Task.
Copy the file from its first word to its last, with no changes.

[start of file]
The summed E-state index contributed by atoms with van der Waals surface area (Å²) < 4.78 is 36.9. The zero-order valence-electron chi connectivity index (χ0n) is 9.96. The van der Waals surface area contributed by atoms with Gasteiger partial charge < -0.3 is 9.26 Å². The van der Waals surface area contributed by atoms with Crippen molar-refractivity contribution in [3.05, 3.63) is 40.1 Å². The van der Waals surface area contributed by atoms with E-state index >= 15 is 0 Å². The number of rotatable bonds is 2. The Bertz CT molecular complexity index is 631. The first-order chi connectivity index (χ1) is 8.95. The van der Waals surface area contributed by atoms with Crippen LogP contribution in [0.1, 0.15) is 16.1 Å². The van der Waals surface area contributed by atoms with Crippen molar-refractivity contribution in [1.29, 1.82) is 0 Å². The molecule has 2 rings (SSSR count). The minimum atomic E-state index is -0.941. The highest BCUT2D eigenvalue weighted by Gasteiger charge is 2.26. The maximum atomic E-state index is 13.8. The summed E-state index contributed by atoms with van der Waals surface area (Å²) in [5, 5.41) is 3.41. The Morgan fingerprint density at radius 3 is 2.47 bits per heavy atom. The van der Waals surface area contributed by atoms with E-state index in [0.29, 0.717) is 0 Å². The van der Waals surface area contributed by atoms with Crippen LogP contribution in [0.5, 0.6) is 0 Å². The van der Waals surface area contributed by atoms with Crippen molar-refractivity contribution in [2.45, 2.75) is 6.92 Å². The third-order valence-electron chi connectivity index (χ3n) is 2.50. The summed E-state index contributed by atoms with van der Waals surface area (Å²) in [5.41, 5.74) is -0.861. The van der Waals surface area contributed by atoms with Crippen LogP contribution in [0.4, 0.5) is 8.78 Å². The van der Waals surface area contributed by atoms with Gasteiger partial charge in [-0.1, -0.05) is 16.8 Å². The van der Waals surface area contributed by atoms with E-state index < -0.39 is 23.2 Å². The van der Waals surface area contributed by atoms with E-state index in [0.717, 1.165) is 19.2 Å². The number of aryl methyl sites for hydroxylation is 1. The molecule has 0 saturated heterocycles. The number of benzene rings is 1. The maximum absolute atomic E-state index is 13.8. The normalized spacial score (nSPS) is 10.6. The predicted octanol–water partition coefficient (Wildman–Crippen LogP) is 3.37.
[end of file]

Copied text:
The summed E-state index contributed by atoms with van der Waals surface area (Å²) < 4.78 is 36.9. The zero-order valence-electron chi connectivity index (χ0n) is 9.96. The van der Waals surface area contributed by atoms with Gasteiger partial charge < -0.3 is 9.26 Å². The van der Waals surface area contributed by atoms with Crippen molar-refractivity contribution in [3.05, 3.63) is 40.1 Å². The van der Waals surface area contributed by atoms with E-state index >= 15 is 0 Å². The number of rotatable bonds is 2. The Bertz CT molecular complexity index is 631. The first-order chi connectivity index (χ1) is 8.95. The van der Waals surface area contributed by atoms with Crippen LogP contribution in [0.1, 0.15) is 16.1 Å². The van der Waals surface area contributed by atoms with Crippen molar-refractivity contribution in [1.29, 1.82) is 0 Å². The molecule has 2 rings (SSSR count). The minimum atomic E-state index is -0.941. The highest BCUT2D eigenvalue weighted by Gasteiger charge is 2.26. The maximum atomic E-state index is 13.8. The summed E-state index contributed by atoms with van der Waals surface area (Å²) in [5, 5.41) is 3.41. The Morgan fingerprint density at radius 3 is 2.47 bits per heavy atom. The van der Waals surface area contributed by atoms with E-state index in [0.29, 0.717) is 0 Å². The van der Waals surface area contributed by atoms with Crippen LogP contribution in [0.5, 0.6) is 0 Å². The van der Waals surface area contributed by atoms with Crippen molar-refractivity contribution in [2.45, 2.75) is 6.92 Å². The third-order valence-electron chi connectivity index (χ3n) is 2.50. The summed E-state index contributed by atoms with van der Waals surface area (Å²) in [5.41, 5.74) is -0.861. The van der Waals surface area contributed by atoms with Crippen LogP contribution in [0.4, 0.5) is 8.78 Å². The van der Waals surface area contributed by atoms with Gasteiger partial charge in [-0.1, -0.05) is 16.8 Å². The van der Waals surface area contributed by atoms with E-state index < -0.39 is 23.2 Å². The van der Waals surface area contributed by atoms with E-state index in [0.717, 1.165) is 19.2 Å². The number of aryl methyl sites for hydroxylation is 1. The molecule has 0 saturated heterocycles. The number of benzene rings is 1. The maximum absolute atomic E-state index is 13.8. The normalized spacial score (nSPS) is 10.6. The predicted octanol–water partition coefficient (Wildman–Crippen LogP) is 3.37.